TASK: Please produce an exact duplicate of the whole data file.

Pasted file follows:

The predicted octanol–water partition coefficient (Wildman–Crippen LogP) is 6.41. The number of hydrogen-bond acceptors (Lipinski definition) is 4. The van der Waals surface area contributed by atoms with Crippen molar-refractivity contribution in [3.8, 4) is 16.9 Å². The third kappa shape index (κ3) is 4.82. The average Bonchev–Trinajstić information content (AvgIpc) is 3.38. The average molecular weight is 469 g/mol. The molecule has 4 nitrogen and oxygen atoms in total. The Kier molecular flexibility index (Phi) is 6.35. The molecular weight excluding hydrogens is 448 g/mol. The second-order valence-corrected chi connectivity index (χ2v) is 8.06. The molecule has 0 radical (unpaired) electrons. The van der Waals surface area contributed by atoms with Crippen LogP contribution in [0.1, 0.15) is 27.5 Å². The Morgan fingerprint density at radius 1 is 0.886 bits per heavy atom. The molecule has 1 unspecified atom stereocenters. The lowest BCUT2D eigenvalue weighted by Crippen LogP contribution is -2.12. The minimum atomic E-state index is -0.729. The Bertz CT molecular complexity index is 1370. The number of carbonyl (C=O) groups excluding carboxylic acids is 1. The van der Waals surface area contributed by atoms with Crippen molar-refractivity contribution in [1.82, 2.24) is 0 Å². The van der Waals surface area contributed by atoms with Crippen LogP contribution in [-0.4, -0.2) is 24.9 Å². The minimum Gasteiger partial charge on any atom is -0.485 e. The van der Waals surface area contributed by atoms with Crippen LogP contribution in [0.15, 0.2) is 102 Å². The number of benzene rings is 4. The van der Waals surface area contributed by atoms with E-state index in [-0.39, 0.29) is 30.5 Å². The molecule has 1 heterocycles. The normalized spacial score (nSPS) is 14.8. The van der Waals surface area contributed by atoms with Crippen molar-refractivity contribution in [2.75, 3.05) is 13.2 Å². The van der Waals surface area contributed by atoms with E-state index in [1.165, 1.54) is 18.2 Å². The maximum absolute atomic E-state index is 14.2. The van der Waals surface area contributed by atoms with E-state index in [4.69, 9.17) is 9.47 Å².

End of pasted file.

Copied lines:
The predicted octanol–water partition coefficient (Wildman–Crippen LogP) is 6.41. The number of hydrogen-bond acceptors (Lipinski definition) is 4. The van der Waals surface area contributed by atoms with Crippen molar-refractivity contribution in [3.8, 4) is 16.9 Å². The third kappa shape index (κ3) is 4.82. The average Bonchev–Trinajstić information content (AvgIpc) is 3.38. The average molecular weight is 469 g/mol. The molecule has 4 nitrogen and oxygen atoms in total. The Kier molecular flexibility index (Phi) is 6.35. The molecular weight excluding hydrogens is 448 g/mol. The second-order valence-corrected chi connectivity index (χ2v) is 8.06. The molecule has 0 radical (unpaired) electrons. The van der Waals surface area contributed by atoms with Crippen LogP contribution in [0.1, 0.15) is 27.5 Å². The Morgan fingerprint density at radius 1 is 0.886 bits per heavy atom. The molecule has 1 unspecified atom stereocenters. The lowest BCUT2D eigenvalue weighted by Crippen LogP contribution is -2.12. The minimum atomic E-state index is -0.729. The Bertz CT molecular complexity index is 1370. The number of carbonyl (C=O) groups excluding carboxylic acids is 1. The van der Waals surface area contributed by atoms with Crippen molar-refractivity contribution in [1.82, 2.24) is 0 Å². The van der Waals surface area contributed by atoms with Crippen LogP contribution in [-0.4, -0.2) is 24.9 Å². The minimum Gasteiger partial charge on any atom is -0.485 e. The van der Waals surface area contributed by atoms with Crippen LogP contribution in [0.15, 0.2) is 102 Å². The number of benzene rings is 4. The van der Waals surface area contributed by atoms with E-state index in [-0.39, 0.29) is 30.5 Å². The molecule has 1 heterocycles. The normalized spacial score (nSPS) is 14.8. The van der Waals surface area contributed by atoms with Crippen molar-refractivity contribution in [2.75, 3.05) is 13.2 Å². The van der Waals surface area contributed by atoms with E-state index in [1.165, 1.54) is 18.2 Å². The maximum absolute atomic E-state index is 14.2. The van der Waals surface area contributed by atoms with E-state index in [4.69, 9.17) is 9.47 Å².